Study: Family matters: Parental leave in Canada
In Canada, several types of leave after the birth or adoption of a child are available to parents. The number of parents taking up maternity, paternity or parental leave might change in the months and years to come, as the COVID-19 pandemic may lead to changes in family formation plans. Although couples are spending more time together as they physically distance from others, they also face increased uncertainty about their future income and earning opportunities in a context of an economic downturn and increased unemployment.
Historically, evidence has shown that, in unfavourable economic contexts, couples tend to shy away from long-term commitments, such as having children. Therefore, the fertility trends and leave practices of parents after the birth or adoption of children will need to be monitored in the years to come. A new article available today provides a snapshot of parental leave taken from 2012 to 2017, which can be used as a benchmark for future comparisons.
Over 2.3 million Canadian parents took a leave of absence from work for the birth or adoption of a child
According to the General Social Survey (GSS) on Family, 2.3 million (80%) Canadians who were paid workers or self-employed took a form of paid leave (such as maternity, paternity leave, parental leave, vacation, employer program) or unpaid leave from their job between 2012 and 2017 after the birth or adoption of a child.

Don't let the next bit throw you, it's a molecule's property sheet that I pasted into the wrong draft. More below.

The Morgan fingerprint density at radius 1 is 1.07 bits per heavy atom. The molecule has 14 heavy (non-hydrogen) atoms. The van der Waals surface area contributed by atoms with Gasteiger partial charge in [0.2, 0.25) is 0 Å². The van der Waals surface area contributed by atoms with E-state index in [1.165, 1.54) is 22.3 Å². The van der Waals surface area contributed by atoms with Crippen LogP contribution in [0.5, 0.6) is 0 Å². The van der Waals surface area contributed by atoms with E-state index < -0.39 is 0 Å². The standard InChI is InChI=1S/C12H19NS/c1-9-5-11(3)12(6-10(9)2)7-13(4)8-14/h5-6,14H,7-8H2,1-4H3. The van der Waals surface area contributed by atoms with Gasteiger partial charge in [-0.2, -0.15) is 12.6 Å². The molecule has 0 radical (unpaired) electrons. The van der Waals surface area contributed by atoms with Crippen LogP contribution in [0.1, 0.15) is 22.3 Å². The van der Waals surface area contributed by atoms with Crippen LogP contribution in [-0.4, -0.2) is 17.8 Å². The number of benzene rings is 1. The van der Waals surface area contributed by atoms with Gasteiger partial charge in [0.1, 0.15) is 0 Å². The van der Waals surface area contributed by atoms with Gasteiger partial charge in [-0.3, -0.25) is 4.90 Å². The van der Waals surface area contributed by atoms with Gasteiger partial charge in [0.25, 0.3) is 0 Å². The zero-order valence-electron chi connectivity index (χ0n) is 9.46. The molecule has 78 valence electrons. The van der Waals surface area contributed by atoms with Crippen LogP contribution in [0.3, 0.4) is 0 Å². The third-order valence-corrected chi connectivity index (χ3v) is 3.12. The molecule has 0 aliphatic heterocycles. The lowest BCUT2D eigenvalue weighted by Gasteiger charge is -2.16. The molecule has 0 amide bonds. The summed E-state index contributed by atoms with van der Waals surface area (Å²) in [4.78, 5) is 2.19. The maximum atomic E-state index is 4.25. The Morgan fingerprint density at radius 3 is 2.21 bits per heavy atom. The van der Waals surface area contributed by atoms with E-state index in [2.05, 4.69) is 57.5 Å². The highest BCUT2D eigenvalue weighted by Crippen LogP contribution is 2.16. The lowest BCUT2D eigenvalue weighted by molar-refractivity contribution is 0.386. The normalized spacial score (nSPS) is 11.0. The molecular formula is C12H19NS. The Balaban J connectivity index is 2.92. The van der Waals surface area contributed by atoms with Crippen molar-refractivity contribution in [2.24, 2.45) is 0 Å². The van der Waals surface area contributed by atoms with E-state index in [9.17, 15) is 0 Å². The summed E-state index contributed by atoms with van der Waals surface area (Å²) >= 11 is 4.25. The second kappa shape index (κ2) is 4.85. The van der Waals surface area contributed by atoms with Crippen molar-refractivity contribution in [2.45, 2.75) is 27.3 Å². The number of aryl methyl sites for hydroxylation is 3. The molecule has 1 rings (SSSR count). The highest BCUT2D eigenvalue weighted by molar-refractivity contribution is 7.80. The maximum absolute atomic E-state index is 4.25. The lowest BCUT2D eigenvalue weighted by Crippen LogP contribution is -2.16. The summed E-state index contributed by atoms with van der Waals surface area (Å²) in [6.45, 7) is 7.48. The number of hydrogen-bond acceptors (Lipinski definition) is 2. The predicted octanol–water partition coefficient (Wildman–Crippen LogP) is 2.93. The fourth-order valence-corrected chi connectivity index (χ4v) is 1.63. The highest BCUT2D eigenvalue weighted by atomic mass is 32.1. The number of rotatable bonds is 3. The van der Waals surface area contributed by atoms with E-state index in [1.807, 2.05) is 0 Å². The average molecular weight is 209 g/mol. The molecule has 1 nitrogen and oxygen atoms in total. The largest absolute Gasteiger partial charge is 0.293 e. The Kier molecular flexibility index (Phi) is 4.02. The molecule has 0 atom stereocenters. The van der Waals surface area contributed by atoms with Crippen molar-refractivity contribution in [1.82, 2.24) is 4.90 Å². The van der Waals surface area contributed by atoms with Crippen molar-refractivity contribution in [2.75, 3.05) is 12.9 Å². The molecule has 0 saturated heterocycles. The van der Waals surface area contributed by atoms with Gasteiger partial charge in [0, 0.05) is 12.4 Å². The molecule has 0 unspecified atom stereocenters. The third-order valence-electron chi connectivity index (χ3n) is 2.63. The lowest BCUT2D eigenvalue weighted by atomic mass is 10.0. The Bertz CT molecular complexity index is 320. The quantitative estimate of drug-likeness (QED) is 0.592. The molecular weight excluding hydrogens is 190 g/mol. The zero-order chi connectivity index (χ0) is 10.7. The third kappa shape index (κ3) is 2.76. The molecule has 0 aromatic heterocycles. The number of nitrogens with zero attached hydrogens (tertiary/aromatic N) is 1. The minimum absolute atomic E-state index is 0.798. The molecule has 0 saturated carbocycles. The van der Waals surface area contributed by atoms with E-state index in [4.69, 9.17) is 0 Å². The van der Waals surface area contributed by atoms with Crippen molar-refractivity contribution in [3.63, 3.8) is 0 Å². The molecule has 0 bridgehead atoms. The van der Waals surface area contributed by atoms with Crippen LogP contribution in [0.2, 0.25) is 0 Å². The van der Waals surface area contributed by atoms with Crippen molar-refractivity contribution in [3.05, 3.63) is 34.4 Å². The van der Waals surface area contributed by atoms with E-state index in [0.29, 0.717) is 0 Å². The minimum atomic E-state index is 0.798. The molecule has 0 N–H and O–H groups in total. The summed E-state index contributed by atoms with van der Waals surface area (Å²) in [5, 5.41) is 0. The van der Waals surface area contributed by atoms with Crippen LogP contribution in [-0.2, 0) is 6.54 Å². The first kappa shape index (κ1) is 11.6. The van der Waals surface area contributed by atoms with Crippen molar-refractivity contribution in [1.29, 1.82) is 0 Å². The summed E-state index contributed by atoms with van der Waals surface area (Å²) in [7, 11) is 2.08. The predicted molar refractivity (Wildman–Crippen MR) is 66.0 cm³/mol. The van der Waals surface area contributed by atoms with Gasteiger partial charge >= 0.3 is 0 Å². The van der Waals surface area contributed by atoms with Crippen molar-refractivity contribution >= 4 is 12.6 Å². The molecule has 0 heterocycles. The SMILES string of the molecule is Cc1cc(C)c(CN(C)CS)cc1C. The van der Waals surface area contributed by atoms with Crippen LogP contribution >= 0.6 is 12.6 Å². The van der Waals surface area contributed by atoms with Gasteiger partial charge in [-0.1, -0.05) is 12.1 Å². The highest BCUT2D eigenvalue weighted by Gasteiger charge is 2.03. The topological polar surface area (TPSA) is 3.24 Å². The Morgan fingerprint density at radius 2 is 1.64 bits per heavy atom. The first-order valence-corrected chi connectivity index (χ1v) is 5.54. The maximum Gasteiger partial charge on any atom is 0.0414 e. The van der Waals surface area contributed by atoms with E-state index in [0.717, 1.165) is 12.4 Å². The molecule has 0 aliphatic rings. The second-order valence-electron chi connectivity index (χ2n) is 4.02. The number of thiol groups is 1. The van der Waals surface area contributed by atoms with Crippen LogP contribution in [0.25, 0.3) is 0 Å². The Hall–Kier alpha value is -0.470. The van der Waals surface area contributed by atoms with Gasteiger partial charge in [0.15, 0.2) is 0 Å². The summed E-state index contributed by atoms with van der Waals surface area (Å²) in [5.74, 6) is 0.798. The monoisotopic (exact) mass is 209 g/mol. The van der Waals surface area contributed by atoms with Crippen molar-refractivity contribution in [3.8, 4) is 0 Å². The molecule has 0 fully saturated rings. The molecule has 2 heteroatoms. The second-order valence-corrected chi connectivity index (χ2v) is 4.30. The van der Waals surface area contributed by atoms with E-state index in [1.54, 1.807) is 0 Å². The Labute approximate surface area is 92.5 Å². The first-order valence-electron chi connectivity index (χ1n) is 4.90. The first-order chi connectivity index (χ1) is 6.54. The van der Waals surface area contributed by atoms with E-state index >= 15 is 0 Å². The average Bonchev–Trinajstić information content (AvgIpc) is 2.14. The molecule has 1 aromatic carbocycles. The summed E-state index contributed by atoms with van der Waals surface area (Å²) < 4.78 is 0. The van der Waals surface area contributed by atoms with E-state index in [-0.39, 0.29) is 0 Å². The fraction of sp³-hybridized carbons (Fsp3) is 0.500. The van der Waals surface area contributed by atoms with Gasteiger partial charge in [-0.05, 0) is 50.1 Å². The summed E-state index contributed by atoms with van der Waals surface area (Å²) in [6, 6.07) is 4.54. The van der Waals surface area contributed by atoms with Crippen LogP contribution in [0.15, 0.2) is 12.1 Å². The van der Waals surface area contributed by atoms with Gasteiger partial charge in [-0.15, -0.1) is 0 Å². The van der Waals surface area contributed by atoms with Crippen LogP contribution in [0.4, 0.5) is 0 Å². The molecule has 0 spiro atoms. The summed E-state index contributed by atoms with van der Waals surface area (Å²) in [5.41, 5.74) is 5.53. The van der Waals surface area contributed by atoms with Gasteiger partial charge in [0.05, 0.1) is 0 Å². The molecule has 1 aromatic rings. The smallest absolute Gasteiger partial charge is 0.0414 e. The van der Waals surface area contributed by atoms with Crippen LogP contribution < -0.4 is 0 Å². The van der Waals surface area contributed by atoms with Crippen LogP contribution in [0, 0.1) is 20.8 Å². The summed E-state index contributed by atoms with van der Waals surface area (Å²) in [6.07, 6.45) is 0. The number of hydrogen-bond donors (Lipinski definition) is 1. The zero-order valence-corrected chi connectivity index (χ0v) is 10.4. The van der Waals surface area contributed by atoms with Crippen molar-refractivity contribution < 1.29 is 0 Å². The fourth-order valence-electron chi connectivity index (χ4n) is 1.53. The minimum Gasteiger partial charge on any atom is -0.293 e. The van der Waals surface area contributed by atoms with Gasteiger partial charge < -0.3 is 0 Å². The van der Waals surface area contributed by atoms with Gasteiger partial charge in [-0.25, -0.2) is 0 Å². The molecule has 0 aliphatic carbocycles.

Mothers take maternity or parental leave almost twice as often as fathers
While measures and policies have been introduced to increase the availability of parental leave for both parents, more women than men continue to take a leave of absence from work for a birth or adoption. From 2012 to 2017, 88% of mothers took maternity leave, parental leave or a combination of the two, compared with 46% of fathers. However, over the last decade, more fathers have begun to take paternity or parental leave. For example, from 2001 and 2006, 34% of fathers had taken such a leave.
Instead of paternity or parental leaves, fathers often take vacation or other paid or unpaid personal leave following the birth or adoption of a child. In fact, 42% of fathers drew on their annual vacation leave to take time off work.
Fathers in Quebec who took time off for a birth or an adoption are more likely to take paternity or parental leave than other types of leave
Across Canada, Quebec had the largest share of fathers taking paternity leave, parental leave or a combination of the two (93%), as opposed to other forms of leave (e.g., unpaid leave, vacation leave). This was the case for less than one-quarter of Canadian fathers outside of Quebec (24%), who were more likely to use sick leave, annual vacation leave or benefits from an employer program. Although fathers can split parental leave with mothers for up to 35 weeks in all provinces, Quebec was the only province to offer non-transferable paid paternity leave for up to five weeks at the time of the survey.
Mothers took time off from work for a longer period than fathers